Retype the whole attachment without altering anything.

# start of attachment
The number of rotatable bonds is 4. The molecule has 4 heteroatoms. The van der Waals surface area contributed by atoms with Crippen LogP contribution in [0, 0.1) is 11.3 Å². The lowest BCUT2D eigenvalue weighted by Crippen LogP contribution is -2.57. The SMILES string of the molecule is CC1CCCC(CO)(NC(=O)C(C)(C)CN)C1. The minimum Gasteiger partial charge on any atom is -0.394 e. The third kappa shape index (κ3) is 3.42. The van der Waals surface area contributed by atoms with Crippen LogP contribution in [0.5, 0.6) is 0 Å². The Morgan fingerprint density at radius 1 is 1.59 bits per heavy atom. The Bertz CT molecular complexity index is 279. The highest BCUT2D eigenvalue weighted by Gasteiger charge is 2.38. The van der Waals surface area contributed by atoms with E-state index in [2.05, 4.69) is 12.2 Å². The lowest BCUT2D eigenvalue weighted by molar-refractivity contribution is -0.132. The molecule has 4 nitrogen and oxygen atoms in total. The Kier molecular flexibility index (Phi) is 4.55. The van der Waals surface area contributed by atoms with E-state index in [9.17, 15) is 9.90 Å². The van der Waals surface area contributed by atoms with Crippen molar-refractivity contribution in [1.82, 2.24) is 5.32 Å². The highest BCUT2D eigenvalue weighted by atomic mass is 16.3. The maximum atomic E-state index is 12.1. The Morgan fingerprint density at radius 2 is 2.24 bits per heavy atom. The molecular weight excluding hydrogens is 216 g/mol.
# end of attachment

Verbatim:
The number of rotatable bonds is 4. The molecule has 4 heteroatoms. The van der Waals surface area contributed by atoms with Crippen LogP contribution in [0, 0.1) is 11.3 Å². The lowest BCUT2D eigenvalue weighted by Crippen LogP contribution is -2.57. The SMILES string of the molecule is CC1CCCC(CO)(NC(=O)C(C)(C)CN)C1. The minimum Gasteiger partial charge on any atom is -0.394 e. The third kappa shape index (κ3) is 3.42. The van der Waals surface area contributed by atoms with Crippen LogP contribution in [0.5, 0.6) is 0 Å². The Morgan fingerprint density at radius 1 is 1.59 bits per heavy atom. The Bertz CT molecular complexity index is 279. The highest BCUT2D eigenvalue weighted by Gasteiger charge is 2.38. The van der Waals surface area contributed by atoms with E-state index in [2.05, 4.69) is 12.2 Å². The lowest BCUT2D eigenvalue weighted by molar-refractivity contribution is -0.132. The molecule has 4 nitrogen and oxygen atoms in total. The Kier molecular flexibility index (Phi) is 4.55. The van der Waals surface area contributed by atoms with E-state index in [9.17, 15) is 9.90 Å². The van der Waals surface area contributed by atoms with Crippen molar-refractivity contribution in [1.82, 2.24) is 5.32 Å². The highest BCUT2D eigenvalue weighted by atomic mass is 16.3. The maximum atomic E-state index is 12.1. The Morgan fingerprint density at radius 2 is 2.24 bits per heavy atom. The molecular weight excluding hydrogens is 216 g/mol.